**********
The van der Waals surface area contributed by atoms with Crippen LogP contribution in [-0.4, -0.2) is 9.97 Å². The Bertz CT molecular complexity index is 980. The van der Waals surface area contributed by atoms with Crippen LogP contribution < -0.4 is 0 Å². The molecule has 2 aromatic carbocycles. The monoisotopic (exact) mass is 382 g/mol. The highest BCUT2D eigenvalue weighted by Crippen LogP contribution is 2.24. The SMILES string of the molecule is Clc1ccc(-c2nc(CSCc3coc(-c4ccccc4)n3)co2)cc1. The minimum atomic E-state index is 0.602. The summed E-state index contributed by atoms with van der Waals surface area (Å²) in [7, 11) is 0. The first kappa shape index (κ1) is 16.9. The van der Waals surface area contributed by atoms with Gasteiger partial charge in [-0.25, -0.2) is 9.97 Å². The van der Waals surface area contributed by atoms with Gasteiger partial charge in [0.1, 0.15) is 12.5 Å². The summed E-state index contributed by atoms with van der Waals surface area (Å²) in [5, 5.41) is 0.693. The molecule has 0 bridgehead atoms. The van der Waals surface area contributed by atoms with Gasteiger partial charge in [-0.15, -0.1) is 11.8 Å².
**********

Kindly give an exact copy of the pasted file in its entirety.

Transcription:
The van der Waals surface area contributed by atoms with Crippen LogP contribution in [-0.4, -0.2) is 9.97 Å². The Bertz CT molecular complexity index is 980. The van der Waals surface area contributed by atoms with Crippen LogP contribution < -0.4 is 0 Å². The molecule has 2 aromatic carbocycles. The monoisotopic (exact) mass is 382 g/mol. The highest BCUT2D eigenvalue weighted by Crippen LogP contribution is 2.24. The SMILES string of the molecule is Clc1ccc(-c2nc(CSCc3coc(-c4ccccc4)n3)co2)cc1. The minimum atomic E-state index is 0.602. The summed E-state index contributed by atoms with van der Waals surface area (Å²) in [7, 11) is 0. The first kappa shape index (κ1) is 16.9. The van der Waals surface area contributed by atoms with Gasteiger partial charge in [-0.25, -0.2) is 9.97 Å². The van der Waals surface area contributed by atoms with Gasteiger partial charge in [0.1, 0.15) is 12.5 Å². The summed E-state index contributed by atoms with van der Waals surface area (Å²) in [5, 5.41) is 0.693. The molecule has 0 bridgehead atoms. The van der Waals surface area contributed by atoms with Gasteiger partial charge in [-0.15, -0.1) is 11.8 Å².